Tech Review: Edifier e25HD Luna HD TV Speakers: Ugly betty

I’ve said before that, when reviewing home audio equipment, the exterior design of any given product is not terribly important to me as long as they device in question sounds great. Friends, the Edifier Luna HD e25HD TV speakers have really put that personal philosophy to the test. As great as they sound, and they do sound great, I absolutely cannot stand the way they look.

The e25HD Luna HD’s are a pair of TV speakers, packed to the rafters with modern features. They sport Bluetooth 4.0 functionality, they have wireless support, they have optical audio compatibility, they can be run on a pair of auxiliary cables and they are mountable on either an entertainment unit or on free-standing pillars. Don’t let that descriptor make you think these are especially small speakers because they aren’t. They’re actually quite large for a pair of TV speakers. They’re a bit of a statement piece, in case the header image above didn’t give that away.

The sound they produce is excellent for a pair of 2.0 stereo speakers, with resonant bass and hard-working tweeters ably handling the high-end sound. Movies came alive, music sounded wonderful. There’s none of that irritating volume differential between dialogue and action, everything is crisp and well-leveled. Everything I threw at them was aurally improved just by being played through these speakers.

Even moving them around, they seemed to adapt well to whatever space I put them in — tight corners, open rooms, there wasn’t any space it couldn’t comfortably fill with sound. I attached them to my work computer for music, to my TV in the media room during movies and games. They stood up every time, though in games you’re really only getting the standard stereo sound stage as there’s no simulated surround to speak of. They come with a small remote to help you flip between channels and everything you need to get your cabling set up is included in the box.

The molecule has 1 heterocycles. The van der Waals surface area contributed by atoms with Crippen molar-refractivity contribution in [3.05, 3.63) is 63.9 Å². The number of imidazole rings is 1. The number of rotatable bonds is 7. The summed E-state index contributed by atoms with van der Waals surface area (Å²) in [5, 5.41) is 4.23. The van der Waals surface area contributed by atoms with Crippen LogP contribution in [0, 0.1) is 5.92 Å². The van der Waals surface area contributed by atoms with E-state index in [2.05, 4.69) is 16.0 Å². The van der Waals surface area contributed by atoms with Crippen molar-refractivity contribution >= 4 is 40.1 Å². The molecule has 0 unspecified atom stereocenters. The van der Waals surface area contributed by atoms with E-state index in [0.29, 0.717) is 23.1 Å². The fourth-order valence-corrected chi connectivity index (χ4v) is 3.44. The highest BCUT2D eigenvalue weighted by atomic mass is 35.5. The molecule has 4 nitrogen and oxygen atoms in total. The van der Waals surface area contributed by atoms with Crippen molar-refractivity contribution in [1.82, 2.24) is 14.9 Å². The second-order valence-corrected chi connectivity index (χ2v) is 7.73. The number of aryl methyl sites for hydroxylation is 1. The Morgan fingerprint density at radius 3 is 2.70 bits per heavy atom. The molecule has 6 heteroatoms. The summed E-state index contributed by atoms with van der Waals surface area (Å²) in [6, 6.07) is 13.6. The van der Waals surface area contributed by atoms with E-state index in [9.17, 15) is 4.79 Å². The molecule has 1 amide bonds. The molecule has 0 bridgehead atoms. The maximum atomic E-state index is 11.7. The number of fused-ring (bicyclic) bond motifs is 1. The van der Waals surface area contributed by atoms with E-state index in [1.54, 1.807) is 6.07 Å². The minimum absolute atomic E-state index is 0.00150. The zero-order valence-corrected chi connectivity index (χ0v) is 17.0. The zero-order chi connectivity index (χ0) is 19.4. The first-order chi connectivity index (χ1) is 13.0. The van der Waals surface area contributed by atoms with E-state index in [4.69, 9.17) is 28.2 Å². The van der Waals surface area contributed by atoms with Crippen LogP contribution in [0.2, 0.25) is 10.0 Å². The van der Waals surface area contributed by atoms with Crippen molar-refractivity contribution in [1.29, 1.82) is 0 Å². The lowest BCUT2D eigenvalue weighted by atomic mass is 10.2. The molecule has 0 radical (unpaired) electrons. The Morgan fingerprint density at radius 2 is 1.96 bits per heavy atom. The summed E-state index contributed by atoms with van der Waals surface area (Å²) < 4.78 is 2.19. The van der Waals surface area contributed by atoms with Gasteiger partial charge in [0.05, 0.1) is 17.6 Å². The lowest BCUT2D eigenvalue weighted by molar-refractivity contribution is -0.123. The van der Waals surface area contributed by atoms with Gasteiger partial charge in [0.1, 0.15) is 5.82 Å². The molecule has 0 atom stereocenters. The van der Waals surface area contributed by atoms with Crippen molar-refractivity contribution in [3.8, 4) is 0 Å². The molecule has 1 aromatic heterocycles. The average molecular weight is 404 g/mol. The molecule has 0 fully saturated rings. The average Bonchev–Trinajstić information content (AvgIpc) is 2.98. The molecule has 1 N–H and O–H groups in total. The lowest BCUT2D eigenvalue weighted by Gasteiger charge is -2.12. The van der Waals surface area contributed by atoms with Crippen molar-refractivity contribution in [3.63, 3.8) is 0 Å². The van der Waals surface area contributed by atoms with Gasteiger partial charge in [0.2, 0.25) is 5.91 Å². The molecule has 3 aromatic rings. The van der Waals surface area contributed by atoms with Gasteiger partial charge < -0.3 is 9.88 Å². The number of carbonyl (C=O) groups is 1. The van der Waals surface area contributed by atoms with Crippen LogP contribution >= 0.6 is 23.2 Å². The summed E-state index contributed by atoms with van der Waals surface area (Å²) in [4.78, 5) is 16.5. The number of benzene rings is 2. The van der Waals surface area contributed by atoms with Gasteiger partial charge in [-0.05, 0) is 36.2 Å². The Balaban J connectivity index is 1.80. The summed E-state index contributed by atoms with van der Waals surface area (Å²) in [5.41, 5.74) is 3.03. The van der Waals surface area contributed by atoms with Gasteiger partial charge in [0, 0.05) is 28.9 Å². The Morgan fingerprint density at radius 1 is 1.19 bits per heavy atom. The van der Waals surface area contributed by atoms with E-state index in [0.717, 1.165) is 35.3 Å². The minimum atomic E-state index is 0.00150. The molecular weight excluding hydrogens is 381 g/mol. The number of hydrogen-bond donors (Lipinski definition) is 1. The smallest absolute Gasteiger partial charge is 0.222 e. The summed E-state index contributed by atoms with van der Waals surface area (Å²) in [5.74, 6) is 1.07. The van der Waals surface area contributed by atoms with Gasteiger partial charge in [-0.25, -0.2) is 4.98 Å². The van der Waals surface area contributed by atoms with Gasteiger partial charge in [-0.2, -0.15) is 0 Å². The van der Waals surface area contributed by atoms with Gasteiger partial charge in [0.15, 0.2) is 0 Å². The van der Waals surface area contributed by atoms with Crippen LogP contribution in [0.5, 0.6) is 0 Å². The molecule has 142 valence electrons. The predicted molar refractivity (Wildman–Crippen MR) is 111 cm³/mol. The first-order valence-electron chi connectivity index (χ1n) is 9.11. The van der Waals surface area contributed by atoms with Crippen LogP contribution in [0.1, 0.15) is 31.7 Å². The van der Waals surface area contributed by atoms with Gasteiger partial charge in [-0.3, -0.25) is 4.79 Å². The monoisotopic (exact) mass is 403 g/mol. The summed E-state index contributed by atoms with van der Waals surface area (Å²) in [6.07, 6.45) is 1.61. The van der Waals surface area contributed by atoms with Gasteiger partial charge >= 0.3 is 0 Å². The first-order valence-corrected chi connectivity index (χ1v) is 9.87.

I actually can’t say enough nice things about the sound. They represent remarkable value for money in their class and price range, and I think most audiophiles would agree with me there.

This is as objective as I can possibly be about these speakers. Now, if you’ll indulge me, a bit of opinion.

Boy, I wish they didn’t look they way they do. I become cranky every time I see these speakers. I am not a fan of kitschy home decor, I prefer to decorate in a way that’s a little more understated. Bright red, rounded and obnoxiously large against my all-black entertainment unit, the e25HD’s are my visual mortal enemies and its clear that they were not designed to appeal to someone like me.

Your view on this may be different. Taste is entirely subjective. I have a friend. Her name is Sally, and she is a primary school teacher. Sally would embrace these speakers like her own children because they would be a natural fit for her kitschy, late-60’s retro wine mum sensibilities. She would rave, she would tell all her friends about these retro-looking speakers she’d found. I find them waiting for me when I stumble into the media room in the morning and I want to banish them from the house.

It’s worth noting that these speakers do also come in black and white colour schemes in addition to the red and that, on the page at least, they look far less offensive to me than the red. I’m still not a big fan of the rounded look but that is, as I’ve said, entirely subjective.

In the event that you can look upon these speakers and not be offended to your core, then I would strongly recommend them. For those who prefer a more sedate aesthetic in the home, you may be similarly turned off. I thought that external design didn’t count for much where home audio was concerned. I’m willing to concede I may have been wrong about that.

Score: 7.5 out of 10
Highlights: Great sound; Great kit; Easy setup
Lowlights: Hideous if you don’t like kitsch
Manufacturer: Edifier
Price: $249
Available: Now

Review conducted using a loaned retail kit provided by the manufacturer.


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David Smith

David Smith is the games and technology editor at The AU Review. He has previously written for PC World Australia. You can find him on Twitter at @RhunWords.

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